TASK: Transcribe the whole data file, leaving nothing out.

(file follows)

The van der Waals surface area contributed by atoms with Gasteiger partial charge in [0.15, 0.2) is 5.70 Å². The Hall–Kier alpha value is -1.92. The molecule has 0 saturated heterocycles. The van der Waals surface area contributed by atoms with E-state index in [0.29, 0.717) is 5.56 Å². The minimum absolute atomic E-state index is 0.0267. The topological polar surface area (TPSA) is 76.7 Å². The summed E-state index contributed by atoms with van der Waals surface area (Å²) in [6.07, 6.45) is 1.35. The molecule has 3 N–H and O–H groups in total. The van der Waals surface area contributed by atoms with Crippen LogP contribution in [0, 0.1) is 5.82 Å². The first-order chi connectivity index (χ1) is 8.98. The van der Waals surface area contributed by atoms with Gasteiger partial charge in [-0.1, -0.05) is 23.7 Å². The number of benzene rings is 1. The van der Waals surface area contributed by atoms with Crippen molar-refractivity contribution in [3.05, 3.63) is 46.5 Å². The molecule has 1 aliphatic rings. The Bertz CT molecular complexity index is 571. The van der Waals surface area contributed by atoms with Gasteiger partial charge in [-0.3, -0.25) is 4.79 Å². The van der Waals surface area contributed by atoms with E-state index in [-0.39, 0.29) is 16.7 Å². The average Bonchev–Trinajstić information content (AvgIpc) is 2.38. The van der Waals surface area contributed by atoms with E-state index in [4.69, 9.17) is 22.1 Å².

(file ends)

The van der Waals surface area contributed by atoms with Gasteiger partial charge in [0.15, 0.2) is 5.70 Å². The Hall–Kier alpha value is -1.92. The molecule has 0 saturated heterocycles. The van der Waals surface area contributed by atoms with E-state index in [0.29, 0.717) is 5.56 Å². The minimum absolute atomic E-state index is 0.0267. The topological polar surface area (TPSA) is 76.7 Å². The summed E-state index contributed by atoms with van der Waals surface area (Å²) in [6.07, 6.45) is 1.35. The molecule has 3 N–H and O–H groups in total. The van der Waals surface area contributed by atoms with Crippen LogP contribution in [0, 0.1) is 5.82 Å². The first-order chi connectivity index (χ1) is 8.98. The van der Waals surface area contributed by atoms with Gasteiger partial charge in [-0.1, -0.05) is 23.7 Å². The number of benzene rings is 1. The van der Waals surface area contributed by atoms with Crippen molar-refractivity contribution in [3.05, 3.63) is 46.5 Å². The molecule has 1 aliphatic rings. The Bertz CT molecular complexity index is 571. The van der Waals surface area contributed by atoms with Gasteiger partial charge in [-0.3, -0.25) is 4.79 Å². The van der Waals surface area contributed by atoms with E-state index in [-0.39, 0.29) is 16.7 Å². The average Bonchev–Trinajstić information content (AvgIpc) is 2.38. The van der Waals surface area contributed by atoms with E-state index in [4.69, 9.17) is 22.1 Å².